What is Career Counseling        Career Counseling

How Career Counseling can Help You!

Should I go to college or should I go and learn a trade? I am not really satisfied with my job anymore, should I find a new career? I need to re-enter the workforce but where do I start? What do I do? I just found out I am getting laid off, what am I going to do? What am I going to do after I graduate from high school? I am planning to go to college but what should I major in?  I feel like I have no direction in my life when it comes to a career.  Maybe you have had questions like these before. Have you ever considered seeing a Career Counselor?

What is Career Development?    

Career development is a lifelong process. The development of the type of career you choose and the type of jobs you are drawn to actually began when you were born.  Your career development is influenced by many different factors such as your interests, abilities, values, personality, background, and circumstances. Career Counseling is a process that will help you to know and understand yourself and the world of work in order to make career, educational, and life decisions.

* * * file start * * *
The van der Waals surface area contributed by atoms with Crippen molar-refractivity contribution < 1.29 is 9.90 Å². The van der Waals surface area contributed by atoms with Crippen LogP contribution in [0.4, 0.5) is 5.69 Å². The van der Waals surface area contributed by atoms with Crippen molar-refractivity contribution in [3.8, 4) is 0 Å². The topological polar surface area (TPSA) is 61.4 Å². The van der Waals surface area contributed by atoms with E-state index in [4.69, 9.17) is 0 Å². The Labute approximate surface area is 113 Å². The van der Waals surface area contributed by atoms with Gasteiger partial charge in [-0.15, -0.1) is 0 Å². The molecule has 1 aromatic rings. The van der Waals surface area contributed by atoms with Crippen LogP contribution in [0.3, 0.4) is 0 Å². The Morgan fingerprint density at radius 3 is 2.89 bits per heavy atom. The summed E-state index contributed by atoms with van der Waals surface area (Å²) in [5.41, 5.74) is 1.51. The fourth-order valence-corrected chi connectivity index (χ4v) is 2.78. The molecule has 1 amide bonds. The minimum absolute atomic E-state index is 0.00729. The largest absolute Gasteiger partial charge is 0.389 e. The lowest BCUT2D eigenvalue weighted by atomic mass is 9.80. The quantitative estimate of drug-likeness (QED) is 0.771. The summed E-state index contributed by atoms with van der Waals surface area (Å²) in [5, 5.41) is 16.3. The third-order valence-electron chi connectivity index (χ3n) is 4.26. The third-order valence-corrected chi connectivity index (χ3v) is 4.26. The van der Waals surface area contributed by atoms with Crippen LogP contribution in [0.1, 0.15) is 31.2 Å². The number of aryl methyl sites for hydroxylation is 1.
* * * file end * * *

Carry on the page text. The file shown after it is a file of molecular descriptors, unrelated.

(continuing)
Career development is more than just deciding on a major and what job you want to get when you graduate. It really is a lifelong process. Throughout your life you will change, situations will change, and you will continually have to make career and life decisions. The goal of Career Counseling is to not only help you make the decisions you need to make now, but to give you the knowledge and skills you need to make future career and life decisions.

What is Career Counseling?